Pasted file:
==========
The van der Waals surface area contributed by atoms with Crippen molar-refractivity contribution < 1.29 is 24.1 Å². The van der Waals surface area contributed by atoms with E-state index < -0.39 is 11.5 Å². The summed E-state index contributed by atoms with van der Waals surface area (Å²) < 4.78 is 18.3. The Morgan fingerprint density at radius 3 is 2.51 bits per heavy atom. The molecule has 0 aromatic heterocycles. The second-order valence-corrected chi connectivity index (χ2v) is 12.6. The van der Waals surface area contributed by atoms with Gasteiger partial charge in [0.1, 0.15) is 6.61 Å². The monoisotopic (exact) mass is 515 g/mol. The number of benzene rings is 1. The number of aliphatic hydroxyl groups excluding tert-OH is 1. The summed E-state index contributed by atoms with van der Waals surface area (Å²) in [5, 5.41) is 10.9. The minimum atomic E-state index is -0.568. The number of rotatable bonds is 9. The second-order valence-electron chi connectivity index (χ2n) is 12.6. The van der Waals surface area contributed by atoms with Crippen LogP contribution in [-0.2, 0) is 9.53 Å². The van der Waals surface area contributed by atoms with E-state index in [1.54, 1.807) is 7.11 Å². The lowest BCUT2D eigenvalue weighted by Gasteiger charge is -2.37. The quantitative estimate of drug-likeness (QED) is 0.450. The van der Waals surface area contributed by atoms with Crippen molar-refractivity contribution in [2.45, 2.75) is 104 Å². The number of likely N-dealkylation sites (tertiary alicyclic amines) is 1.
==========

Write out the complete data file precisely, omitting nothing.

The van der Waals surface area contributed by atoms with Crippen molar-refractivity contribution < 1.29 is 24.1 Å². The van der Waals surface area contributed by atoms with E-state index < -0.39 is 11.5 Å². The summed E-state index contributed by atoms with van der Waals surface area (Å²) < 4.78 is 18.3. The Morgan fingerprint density at radius 3 is 2.51 bits per heavy atom. The molecule has 0 aromatic heterocycles. The second-order valence-corrected chi connectivity index (χ2v) is 12.6. The van der Waals surface area contributed by atoms with Gasteiger partial charge in [0.1, 0.15) is 6.61 Å². The monoisotopic (exact) mass is 515 g/mol. The number of benzene rings is 1. The number of aliphatic hydroxyl groups excluding tert-OH is 1. The summed E-state index contributed by atoms with van der Waals surface area (Å²) in [5, 5.41) is 10.9. The minimum atomic E-state index is -0.568. The number of rotatable bonds is 9. The second-order valence-electron chi connectivity index (χ2n) is 12.6. The van der Waals surface area contributed by atoms with Crippen LogP contribution in [-0.2, 0) is 9.53 Å². The van der Waals surface area contributed by atoms with E-state index in [1.54, 1.807) is 7.11 Å². The lowest BCUT2D eigenvalue weighted by Gasteiger charge is -2.37. The quantitative estimate of drug-likeness (QED) is 0.450. The van der Waals surface area contributed by atoms with Crippen molar-refractivity contribution in [2.45, 2.75) is 104 Å². The number of likely N-dealkylation sites (tertiary alicyclic amines) is 1.